There has been an unprecedented public reckoning with unchecked sexual harassment and assault in the workplace in the past few months that shows no signs of slowing down. Just today came news of allegations against two more high profile individuals: NBC’s Matt Lauer and Minnesota Public Radio’s Garrison Keillor. (MPR is a subsidiary of American Public Media Group, the parent company of Marketplace).
In the midst of the #MeToo campaign and calls for change, California Rep. Jackie Speier has become a leading voice in the fight to bring accountability for sexual harassment to government. She is one of the co-sponsors of a bipartisan bill that would require sexual harassment training for members of Congress and has spoken out on the issues with the sexual harassment reporting system on Capitol Hill, which she describes as there “to protect the harasser.”
"I've worked on this issue for so long. You know in 2014 when I tried to amend the House rules to require mandatory sexual harassment prevention training, I was flat out told, 'we're not going to make your amendment an order, to even take it up,'" Speier told us. "So, the fact that today we're going to have a House vote that will probably be unanimous or nearly unanimous is a huge step forward, on the one hand. On the other hand, we still have this byzantine system that protects the harasser and not the victim. And that's what we need to spend the next month or so fixing."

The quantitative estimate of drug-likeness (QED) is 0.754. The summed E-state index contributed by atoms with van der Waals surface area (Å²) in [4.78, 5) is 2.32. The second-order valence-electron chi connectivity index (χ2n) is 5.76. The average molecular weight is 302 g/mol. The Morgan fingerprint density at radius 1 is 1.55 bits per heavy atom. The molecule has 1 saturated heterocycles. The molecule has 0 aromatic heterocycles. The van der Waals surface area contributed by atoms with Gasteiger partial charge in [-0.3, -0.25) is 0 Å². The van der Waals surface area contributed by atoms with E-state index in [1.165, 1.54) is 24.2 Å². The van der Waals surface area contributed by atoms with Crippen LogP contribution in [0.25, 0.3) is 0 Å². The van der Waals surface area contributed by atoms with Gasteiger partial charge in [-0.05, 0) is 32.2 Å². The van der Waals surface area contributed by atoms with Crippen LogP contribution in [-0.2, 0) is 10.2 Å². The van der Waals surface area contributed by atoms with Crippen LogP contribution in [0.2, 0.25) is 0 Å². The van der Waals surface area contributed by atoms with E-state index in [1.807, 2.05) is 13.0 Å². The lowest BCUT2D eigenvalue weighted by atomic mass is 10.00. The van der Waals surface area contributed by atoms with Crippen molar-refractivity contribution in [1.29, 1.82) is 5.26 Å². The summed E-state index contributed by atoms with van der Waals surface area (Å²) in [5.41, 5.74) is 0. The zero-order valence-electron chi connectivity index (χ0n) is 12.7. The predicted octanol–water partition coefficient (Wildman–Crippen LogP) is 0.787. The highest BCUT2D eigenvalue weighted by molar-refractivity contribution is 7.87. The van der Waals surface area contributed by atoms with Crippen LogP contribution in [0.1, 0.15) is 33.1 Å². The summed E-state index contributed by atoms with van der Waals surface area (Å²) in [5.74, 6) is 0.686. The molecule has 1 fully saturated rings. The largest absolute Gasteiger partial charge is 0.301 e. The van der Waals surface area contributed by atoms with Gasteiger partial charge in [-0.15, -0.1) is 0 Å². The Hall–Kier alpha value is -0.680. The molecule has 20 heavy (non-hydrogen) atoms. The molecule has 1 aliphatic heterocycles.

In a wide-ranging interview with Marketplace host Kai Ryssdal, Speier spoke about why government has lagged behind industry when it comes to sexual harassment training and awareness, how sexual harassment allegations in government get politicized, and why a cultural change is finally on the horizon.
The following is an edited transcript of their conversation.
Kai Ryssdal: You have been working on this issue for years. And now we are at a moment when things seem to be working really really quickly. You look, just this morning, Matt Lauer. It comes out, and he's out, and yet people look at Congress and it seems to be grinding so slowly. How come?